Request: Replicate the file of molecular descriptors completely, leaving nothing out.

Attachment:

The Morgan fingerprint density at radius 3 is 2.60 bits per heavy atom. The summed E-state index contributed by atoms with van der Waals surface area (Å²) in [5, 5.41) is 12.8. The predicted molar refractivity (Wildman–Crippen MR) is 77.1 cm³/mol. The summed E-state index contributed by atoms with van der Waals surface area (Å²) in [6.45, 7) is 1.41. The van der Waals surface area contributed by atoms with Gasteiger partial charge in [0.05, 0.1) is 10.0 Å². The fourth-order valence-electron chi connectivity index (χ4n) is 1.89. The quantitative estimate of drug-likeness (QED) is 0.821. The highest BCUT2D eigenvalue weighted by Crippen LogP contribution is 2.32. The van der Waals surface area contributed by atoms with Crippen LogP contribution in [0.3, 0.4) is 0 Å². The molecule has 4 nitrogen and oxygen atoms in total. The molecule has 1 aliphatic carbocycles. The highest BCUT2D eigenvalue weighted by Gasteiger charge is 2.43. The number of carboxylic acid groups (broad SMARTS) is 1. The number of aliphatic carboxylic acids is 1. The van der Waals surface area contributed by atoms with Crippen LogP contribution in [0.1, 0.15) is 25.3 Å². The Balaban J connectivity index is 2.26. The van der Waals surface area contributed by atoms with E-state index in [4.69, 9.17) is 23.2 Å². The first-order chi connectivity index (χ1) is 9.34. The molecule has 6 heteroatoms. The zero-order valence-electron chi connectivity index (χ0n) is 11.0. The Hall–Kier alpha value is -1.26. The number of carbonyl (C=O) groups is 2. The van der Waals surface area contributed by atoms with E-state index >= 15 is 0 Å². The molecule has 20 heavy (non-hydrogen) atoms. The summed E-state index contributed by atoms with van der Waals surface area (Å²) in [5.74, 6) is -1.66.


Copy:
The Morgan fingerprint density at radius 3 is 2.60 bits per heavy atom. The summed E-state index contributed by atoms with van der Waals surface area (Å²) in [5, 5.41) is 12.8. The predicted molar refractivity (Wildman–Crippen MR) is 77.1 cm³/mol. The summed E-state index contributed by atoms with van der Waals surface area (Å²) in [6.45, 7) is 1.41. The van der Waals surface area contributed by atoms with Gasteiger partial charge in [0.05, 0.1) is 10.0 Å². The fourth-order valence-electron chi connectivity index (χ4n) is 1.89. The quantitative estimate of drug-likeness (QED) is 0.821. The highest BCUT2D eigenvalue weighted by Crippen LogP contribution is 2.32. The van der Waals surface area contributed by atoms with Crippen LogP contribution in [0.3, 0.4) is 0 Å². The molecule has 4 nitrogen and oxygen atoms in total. The molecule has 1 aliphatic carbocycles. The highest BCUT2D eigenvalue weighted by Gasteiger charge is 2.43. The number of carboxylic acid groups (broad SMARTS) is 1. The number of aliphatic carboxylic acids is 1. The van der Waals surface area contributed by atoms with Crippen LogP contribution in [0.1, 0.15) is 25.3 Å². The Balaban J connectivity index is 2.26. The van der Waals surface area contributed by atoms with E-state index in [4.69, 9.17) is 23.2 Å². The first-order chi connectivity index (χ1) is 9.34. The molecule has 6 heteroatoms. The zero-order valence-electron chi connectivity index (χ0n) is 11.0. The Hall–Kier alpha value is -1.26. The number of carbonyl (C=O) groups is 2. The van der Waals surface area contributed by atoms with E-state index >= 15 is 0 Å². The molecule has 20 heavy (non-hydrogen) atoms. The summed E-state index contributed by atoms with van der Waals surface area (Å²) in [5.74, 6) is -1.66.